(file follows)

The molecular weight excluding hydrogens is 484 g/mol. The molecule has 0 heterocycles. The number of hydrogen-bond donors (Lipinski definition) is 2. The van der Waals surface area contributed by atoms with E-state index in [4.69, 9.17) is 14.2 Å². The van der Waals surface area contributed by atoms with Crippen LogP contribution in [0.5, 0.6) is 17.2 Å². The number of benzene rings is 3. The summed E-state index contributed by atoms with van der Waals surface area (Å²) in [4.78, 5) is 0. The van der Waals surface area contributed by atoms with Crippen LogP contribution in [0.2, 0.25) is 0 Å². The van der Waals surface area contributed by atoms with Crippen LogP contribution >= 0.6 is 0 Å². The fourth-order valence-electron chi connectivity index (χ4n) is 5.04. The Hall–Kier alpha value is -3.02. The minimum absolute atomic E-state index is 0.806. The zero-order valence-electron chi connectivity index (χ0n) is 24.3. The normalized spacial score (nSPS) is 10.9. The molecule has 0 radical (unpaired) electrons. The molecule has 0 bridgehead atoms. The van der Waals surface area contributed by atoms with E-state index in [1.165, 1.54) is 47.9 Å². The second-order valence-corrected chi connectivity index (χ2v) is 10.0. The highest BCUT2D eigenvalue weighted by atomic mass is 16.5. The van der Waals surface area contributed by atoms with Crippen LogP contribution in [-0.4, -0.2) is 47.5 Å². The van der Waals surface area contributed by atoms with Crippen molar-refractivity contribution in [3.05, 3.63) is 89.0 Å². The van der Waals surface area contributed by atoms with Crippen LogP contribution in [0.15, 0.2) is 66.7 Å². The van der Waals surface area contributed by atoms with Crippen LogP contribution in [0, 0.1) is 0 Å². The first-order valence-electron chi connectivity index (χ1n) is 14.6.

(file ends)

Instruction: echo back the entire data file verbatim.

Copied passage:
The molecular weight excluding hydrogens is 484 g/mol. The molecule has 0 heterocycles. The number of hydrogen-bond donors (Lipinski definition) is 2. The van der Waals surface area contributed by atoms with E-state index in [4.69, 9.17) is 14.2 Å². The van der Waals surface area contributed by atoms with Crippen LogP contribution in [0.5, 0.6) is 17.2 Å². The number of benzene rings is 3. The summed E-state index contributed by atoms with van der Waals surface area (Å²) in [4.78, 5) is 0. The van der Waals surface area contributed by atoms with Crippen LogP contribution in [0.2, 0.25) is 0 Å². The van der Waals surface area contributed by atoms with Crippen LogP contribution >= 0.6 is 0 Å². The fourth-order valence-electron chi connectivity index (χ4n) is 5.04. The Hall–Kier alpha value is -3.02. The minimum absolute atomic E-state index is 0.806. The zero-order valence-electron chi connectivity index (χ0n) is 24.3. The normalized spacial score (nSPS) is 10.9. The molecule has 0 radical (unpaired) electrons. The molecule has 0 bridgehead atoms. The van der Waals surface area contributed by atoms with E-state index in [1.165, 1.54) is 47.9 Å². The second-order valence-corrected chi connectivity index (χ2v) is 10.0. The highest BCUT2D eigenvalue weighted by atomic mass is 16.5. The van der Waals surface area contributed by atoms with Crippen LogP contribution in [-0.4, -0.2) is 47.5 Å². The van der Waals surface area contributed by atoms with Crippen molar-refractivity contribution in [3.05, 3.63) is 89.0 Å². The van der Waals surface area contributed by atoms with Crippen LogP contribution in [0.15, 0.2) is 66.7 Å². The van der Waals surface area contributed by atoms with Crippen LogP contribution in [0, 0.1) is 0 Å². The first-order valence-electron chi connectivity index (χ1n) is 14.6.